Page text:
• Fast Chat: Alpha Dogs of London

    In "Alpha Dogs," London Times editor James Harding investigates the Americanization of global politics and points to a culprit: the Sawyer Miller Group. Throughout the 1970s and '80s, the U.S. firm packaged and sold foreign politicians like consumer goods. Harding spoke with NEWSWEEK's Tony Dokoupil. ...
  • Movies: Wanna-Be Carrie

    Much has been made of "Sex and the City's" single-girl mythology, with its four Dolce-clad heroines who set off to conquer a larger-than-life version of New York. Now the prospect of seeing Carrie, Samantha, Charlotte and Miranda go through one more mythopoetic cycle is causing epic preparations. To fete the film, which premiered May 12 in London and opens stateside the weekend of May 30, devotees will be able to indulge in a "Sex and the City" package at New York's Mandarin Oriental (with cocktails like the "Mr. Big Apple-tini" and outings to Jimmy Choo), brunch with female-only networking groups in Baltimore or enter a "SATC" look-alike contest at Boston's Underbar (break out your nameplate necklaces). Patricia Field, the show's designer, is peddling heart-shaped cosmo flasks on her Web site for moviegoers to accessorize.Most fans, though, are just planning to head to the theater in style. "I've always identified with Carrie," says Rozy Lewis, a Manhattan party planner who's...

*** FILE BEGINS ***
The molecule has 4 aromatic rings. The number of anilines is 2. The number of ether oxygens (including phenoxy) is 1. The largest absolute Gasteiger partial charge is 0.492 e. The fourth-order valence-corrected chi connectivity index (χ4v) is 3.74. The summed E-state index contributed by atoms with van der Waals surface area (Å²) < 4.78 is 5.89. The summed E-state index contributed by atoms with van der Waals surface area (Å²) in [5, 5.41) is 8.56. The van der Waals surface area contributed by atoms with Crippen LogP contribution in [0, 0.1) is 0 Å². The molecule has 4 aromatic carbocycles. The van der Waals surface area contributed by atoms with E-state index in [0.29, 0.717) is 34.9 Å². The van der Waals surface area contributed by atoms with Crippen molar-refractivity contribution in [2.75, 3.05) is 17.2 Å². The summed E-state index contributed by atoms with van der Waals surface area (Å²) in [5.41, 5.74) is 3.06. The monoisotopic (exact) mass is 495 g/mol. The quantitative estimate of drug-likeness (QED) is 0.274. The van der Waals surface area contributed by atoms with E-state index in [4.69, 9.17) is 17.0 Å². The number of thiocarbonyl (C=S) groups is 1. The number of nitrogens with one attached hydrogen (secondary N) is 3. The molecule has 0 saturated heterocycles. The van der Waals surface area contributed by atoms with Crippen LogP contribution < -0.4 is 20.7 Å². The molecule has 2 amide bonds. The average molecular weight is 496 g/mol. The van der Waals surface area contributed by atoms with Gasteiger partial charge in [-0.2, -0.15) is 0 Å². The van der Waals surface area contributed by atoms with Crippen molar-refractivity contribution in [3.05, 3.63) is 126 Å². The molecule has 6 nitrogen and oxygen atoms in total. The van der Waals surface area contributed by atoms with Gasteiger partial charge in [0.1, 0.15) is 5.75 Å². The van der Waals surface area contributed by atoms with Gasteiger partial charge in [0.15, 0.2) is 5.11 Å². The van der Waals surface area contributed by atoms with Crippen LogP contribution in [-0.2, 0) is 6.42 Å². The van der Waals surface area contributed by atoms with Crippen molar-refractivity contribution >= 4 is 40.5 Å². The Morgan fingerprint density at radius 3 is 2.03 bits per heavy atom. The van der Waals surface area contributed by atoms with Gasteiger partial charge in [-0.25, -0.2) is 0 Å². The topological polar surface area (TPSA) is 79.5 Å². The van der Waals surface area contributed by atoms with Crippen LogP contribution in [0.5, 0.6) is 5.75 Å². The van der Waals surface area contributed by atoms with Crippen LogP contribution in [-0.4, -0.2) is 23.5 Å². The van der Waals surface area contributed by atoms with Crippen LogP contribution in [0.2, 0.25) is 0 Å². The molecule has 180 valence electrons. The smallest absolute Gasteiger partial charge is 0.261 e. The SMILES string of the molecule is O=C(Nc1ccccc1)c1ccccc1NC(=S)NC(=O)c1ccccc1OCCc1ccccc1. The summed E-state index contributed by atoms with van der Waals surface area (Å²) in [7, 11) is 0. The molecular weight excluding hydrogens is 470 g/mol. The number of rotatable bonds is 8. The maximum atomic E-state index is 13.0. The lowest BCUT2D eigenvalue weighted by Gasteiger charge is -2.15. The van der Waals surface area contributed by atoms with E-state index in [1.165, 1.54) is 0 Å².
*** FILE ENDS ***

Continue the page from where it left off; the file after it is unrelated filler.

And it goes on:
• Everest Torch: The Full Price Of The Peak

    On May 8, mountaineers finally raised the Olympic torch atop Everest, beating high winds and snowstorms that destroyed their camps and rope routes. Official congratulators noted how admirably the team had overcome their difficulties.They deserve their success. But let's look at the cost of the climb. The total financial burden will probably never be known, but it includes the road China built into the mountain, the media center erected at its base and the 50 mountaineers kept there for two months, awaiting favorable conditions. Then there's the compensation to Nepal for lost revenue (the country had to close its side of the mountain during the height of climbing season, while the Olympic team summited).After Everest reopened, commercial climbers faced a difficult choice. They'd already spent much of the season corralled at base camp. Now, to reach the top before the summer monsoon arrives at the end of May (with its heavy snows and greater avalanche risk) is a chancy bet. And with...
  • The Tumor That Changed Me

    Can your outlook change, even if your day-to-day actions don't? In my experience, it definitely can.